Tag Archives: NBL

Modern Locomotives Illustrated

Issue 197 of this periodical has now been out a short while, and deals with the North British type 2s, both diesel-electric and diesel-hydraulic, of what became classes 21, 22 and 29.  The editor says that this one has been by far the most difficult to put together, and wearing the less charitable hat that I’m known to don on occasion, I’d probably say that’s because it hasn’t been possible to rely on the padding of privatisation or preservation era material….  But cynicism aside, whilst this is a publication I’ve been known to criticise, I have to balance that by saying that this issue really is a cracker, and well reflects the effort that must have gone into it.

The diesel-hydraulic content seems stronger, but that’s not to say that that of the diesel-electrics isn’t worthwhile.  The shots that I’ve seen before do generally fall into the category of ones that I’m happy to see again (some of these being Jim Binnie’s, from his erstwhile Fotopic Diesel Image Gallery),  and there are some new GNoS area images.   The selection of class 29 rebuilds seems to include class members that are less commonly photographed, and the freight formation behind 6124 at Eastfield is characteristically fascinating.  The WR selection includes some very interesting or unusual locations and workings; Cheddar Valley, S&D demolition, Torrington, the Callington branch and the Paddington – Bude summer service seen at Halwill Junction.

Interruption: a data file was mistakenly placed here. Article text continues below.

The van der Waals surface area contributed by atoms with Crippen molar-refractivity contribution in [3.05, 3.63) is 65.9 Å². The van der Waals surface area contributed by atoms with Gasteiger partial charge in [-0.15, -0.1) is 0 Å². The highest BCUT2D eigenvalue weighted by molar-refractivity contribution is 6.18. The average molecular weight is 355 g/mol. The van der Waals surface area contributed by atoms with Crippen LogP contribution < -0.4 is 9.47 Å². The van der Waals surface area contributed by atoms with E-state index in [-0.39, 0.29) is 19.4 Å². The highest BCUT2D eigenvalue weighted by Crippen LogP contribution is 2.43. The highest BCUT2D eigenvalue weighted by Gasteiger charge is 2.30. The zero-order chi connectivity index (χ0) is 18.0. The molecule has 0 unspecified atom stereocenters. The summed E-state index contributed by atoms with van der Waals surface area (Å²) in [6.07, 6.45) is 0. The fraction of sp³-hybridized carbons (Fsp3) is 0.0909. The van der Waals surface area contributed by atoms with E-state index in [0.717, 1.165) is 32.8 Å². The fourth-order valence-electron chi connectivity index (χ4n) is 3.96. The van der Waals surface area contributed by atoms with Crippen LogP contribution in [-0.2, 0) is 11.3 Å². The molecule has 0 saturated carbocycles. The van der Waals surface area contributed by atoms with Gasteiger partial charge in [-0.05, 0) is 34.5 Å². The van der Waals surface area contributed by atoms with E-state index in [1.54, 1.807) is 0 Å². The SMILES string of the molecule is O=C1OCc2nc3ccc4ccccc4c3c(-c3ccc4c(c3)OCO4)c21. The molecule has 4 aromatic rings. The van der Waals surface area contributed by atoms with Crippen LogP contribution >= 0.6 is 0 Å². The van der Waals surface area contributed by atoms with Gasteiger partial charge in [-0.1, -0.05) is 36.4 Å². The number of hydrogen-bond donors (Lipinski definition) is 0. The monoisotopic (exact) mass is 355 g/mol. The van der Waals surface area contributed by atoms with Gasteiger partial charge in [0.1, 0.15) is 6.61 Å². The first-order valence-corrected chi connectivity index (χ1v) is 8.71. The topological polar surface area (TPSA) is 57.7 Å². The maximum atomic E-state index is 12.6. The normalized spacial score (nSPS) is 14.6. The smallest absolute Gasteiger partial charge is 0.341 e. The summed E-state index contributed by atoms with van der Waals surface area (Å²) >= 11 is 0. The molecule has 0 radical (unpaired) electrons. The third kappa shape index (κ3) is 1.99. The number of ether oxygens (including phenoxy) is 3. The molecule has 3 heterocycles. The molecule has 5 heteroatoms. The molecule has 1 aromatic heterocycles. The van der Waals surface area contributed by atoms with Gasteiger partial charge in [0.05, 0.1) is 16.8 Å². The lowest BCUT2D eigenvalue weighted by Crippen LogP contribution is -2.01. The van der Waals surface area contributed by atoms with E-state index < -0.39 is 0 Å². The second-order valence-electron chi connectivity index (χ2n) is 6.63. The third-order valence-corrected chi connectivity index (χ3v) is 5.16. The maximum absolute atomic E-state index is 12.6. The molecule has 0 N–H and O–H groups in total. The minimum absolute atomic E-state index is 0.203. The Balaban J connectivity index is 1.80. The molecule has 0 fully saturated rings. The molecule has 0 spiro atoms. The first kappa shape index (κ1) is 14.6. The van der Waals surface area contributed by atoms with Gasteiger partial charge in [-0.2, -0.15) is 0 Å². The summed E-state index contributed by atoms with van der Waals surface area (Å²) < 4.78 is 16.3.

Much of the text, too, makes pleasant reading.  In the uncredited introduction on Order and Design, the myth of unreliability, particularly of the diesel-hydraulic 22s, is addressed.  It’s become far too fashionable for commentators to ascribe the demise of much of BR’s Modernisation Plan fleet as due to unreliability or (that other hackneyed phrase) being ‘non-standard’.  Whilst it’s unarguable that some poor decisions and purchases were made, it’s also the case that too many locos were ordered at a time when rail traffic and trackage were being decimated; that being the case, it’s only natural that the larger or stronger classes would fare better once steam had been eliminated and surpluses identified.  Had it been the case, however, that the work had been there for the other classes, then effort would have been put into making them fit for service.  One thing that I didn’t expect to see addressed though (because it rarely is), is the generally better reputation of the 21s allocated to Kittybrewster for the GNoS section – whilst these are usually tarred with the same brush as the Eastfield contingent, it’s rare to see a photo of one in anything less than immaculate condition and anecdotal comment suggests they were looked after mechanically and performed accordingly.

All in all though, a good buy at less than a fiver and even if you only favour one class over the other, the coverage of each is good enough that you shouldn’t be disappointed.

More information on the series can be found at http://www.mli-magazine.com/index.html